Featured Literature:
Cessation of cigarette smoking and the impact on cancer incidence in HIV-infected persons: The data collection on adverse events of Anti-HIV Drugs Study. Clin Infect Dis 15 February 2019;68(4)650-656.

Cancers continue to be a major source of morbidity and mortality in persons living with HIV. The reasons are likely multifactorial and include chronic immune suppression and inflammation, longer life-expectancy but also lifestyle-related factors. This study from the D:A:D cohort included 35,442 patients who contributed 310,000-person years of follow-up. At baseline, 49% were active smokers and 21% were ex-smokers. The incidence of all cancers in this group was 2,183 and was highest in the first year after patients stopped smoking. There were 271 cases of lung cancer and the risk for this malignancy, although greatest in year one of smoking cessation, remained 8-fold higher even at five years after smoking cessation. For other cancers related to smoking (head and neck, esophageal, gastric, GU, colon, rectal, ovarian and cervical), incidence declined after one year of not smoking to a level similar to that in non-smokers.

Commentary: The D:A:D cohort continues to provide valuable observational data regarding co-morbidities in PLWH. Despite this discouraging data related to lung cancer, smoking cessation should remain a priority in caring for these individuals.

Featured Literature:
Eron J et al. Safety of elvitegravir, cobicistat, emtricitabine, and tenofovir alafenamide in HIV-1 infected adults with end-stage renal disease on chronic hemodialysis: an open-label, single-arm, multicenter phase 3 trial. Lancet HIV 2019,6(1): PE15-E24.

This was open-label, single-arm, that included 55 patients with ESRD (creatinine clearance <15 mL/min), on chronic hemodialysis (HD). All had viral suppression (HIV-1 RNA <50 copies per mL) and a CD4 count of at least 200 while on a stable ART for at least 6 months. Patients were switched to co-formulated elvitegravir, cobicistat, emtricitabine, and tenofovir alafenamide (Genvoya) daily after HD. The primary endpoint was the incidence of treatment-emergent adverse events > grade 3 up to week 48. Thirty-three percent experienced an AE but none were felt to be treatment-related and only 3 stopped ART. At 48 weeks, switching to the single-tablet regimen of elvitegravir, cobicistat, emtricitabine, and tenofovir alafenamide was well tolerated. 82% maintained HIV-RNA levels of < 50 copies. This study will continue for at least 96 weeks.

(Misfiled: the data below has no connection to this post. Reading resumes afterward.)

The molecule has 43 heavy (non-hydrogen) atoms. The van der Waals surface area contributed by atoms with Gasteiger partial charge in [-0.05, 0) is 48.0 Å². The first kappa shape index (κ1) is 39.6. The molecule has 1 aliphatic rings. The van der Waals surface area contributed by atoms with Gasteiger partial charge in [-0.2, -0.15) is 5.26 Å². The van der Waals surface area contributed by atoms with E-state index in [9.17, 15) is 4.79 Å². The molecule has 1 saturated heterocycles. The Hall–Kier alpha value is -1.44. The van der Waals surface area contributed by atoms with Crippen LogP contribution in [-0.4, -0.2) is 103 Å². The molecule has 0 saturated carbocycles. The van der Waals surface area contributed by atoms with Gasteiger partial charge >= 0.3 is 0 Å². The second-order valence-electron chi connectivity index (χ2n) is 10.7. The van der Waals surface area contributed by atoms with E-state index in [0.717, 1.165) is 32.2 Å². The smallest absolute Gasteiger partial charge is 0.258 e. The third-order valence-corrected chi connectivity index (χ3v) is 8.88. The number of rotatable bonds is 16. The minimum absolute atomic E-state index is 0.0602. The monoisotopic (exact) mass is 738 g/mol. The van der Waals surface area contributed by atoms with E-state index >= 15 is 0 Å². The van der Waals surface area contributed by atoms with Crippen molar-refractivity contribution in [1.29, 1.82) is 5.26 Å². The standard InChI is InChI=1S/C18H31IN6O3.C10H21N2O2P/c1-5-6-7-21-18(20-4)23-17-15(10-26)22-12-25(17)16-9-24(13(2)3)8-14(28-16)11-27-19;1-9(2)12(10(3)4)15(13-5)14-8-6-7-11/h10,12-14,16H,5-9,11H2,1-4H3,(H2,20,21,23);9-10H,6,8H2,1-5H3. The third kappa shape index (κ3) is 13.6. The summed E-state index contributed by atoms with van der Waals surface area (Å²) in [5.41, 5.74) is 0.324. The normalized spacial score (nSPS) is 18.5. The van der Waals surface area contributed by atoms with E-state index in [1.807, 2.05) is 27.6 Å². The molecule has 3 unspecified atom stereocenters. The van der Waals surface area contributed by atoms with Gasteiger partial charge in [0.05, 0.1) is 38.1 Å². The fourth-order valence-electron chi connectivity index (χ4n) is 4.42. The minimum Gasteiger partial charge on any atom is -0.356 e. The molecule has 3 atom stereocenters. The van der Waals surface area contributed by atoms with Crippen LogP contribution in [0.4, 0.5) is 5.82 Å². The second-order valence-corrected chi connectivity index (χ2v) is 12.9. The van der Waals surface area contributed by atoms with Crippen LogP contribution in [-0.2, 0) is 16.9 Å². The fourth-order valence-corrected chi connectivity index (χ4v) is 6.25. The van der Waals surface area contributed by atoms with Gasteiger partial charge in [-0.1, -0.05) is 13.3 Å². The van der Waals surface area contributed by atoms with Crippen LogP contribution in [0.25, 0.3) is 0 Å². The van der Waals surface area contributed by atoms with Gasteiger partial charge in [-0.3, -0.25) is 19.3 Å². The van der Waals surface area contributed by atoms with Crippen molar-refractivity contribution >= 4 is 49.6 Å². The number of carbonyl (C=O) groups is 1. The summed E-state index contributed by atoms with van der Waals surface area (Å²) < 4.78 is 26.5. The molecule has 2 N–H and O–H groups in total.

Commentary: Although not recommended by the current DHHS guidelines, this STR may be a reasonable option for patients with HIV on HD who are often on multiple medications and thus lessen pill burden. Per the original study design, these patients will be followed for 96 weeks so more data regarding efficacy and safety should be forthcoming.

Prophylaxis for disseminated Mycobacterium avium Complex Disease (MAC) no longer recommended by DHHS Guidelines. Included in the most recent update from the DHHS is a new recommendation the primary prophylaxis against disseminated MAC disease is NOT recommended for adults and adolescents with HIV who immediately initiate ART. Primary MAC prophylaxis, if previously initiated, should be discontinued in adults and adolescents who are on a fully suppressive ART regimen. Patients who are not receiving ART or who remain viremic on ART and have no current options for a fully suppressive ART regimen should receive chemoprophylaxis against disseminated MAC if they have CD4 counts <50 cells/mm3. These new recommendations are based on two randomized, placebo-controlled trials and observational data which found that persons with HIV taking ART could discontinue primary prophylaxis with minimal risk of developing MAC disease. These recommendations are now consistent with the IAS-USA guidelines published in July 2018.

Learn more: https://aidsinfo.nih.gov/guidelines/html/4/adult-and-adolescent-opportunistic-infection/0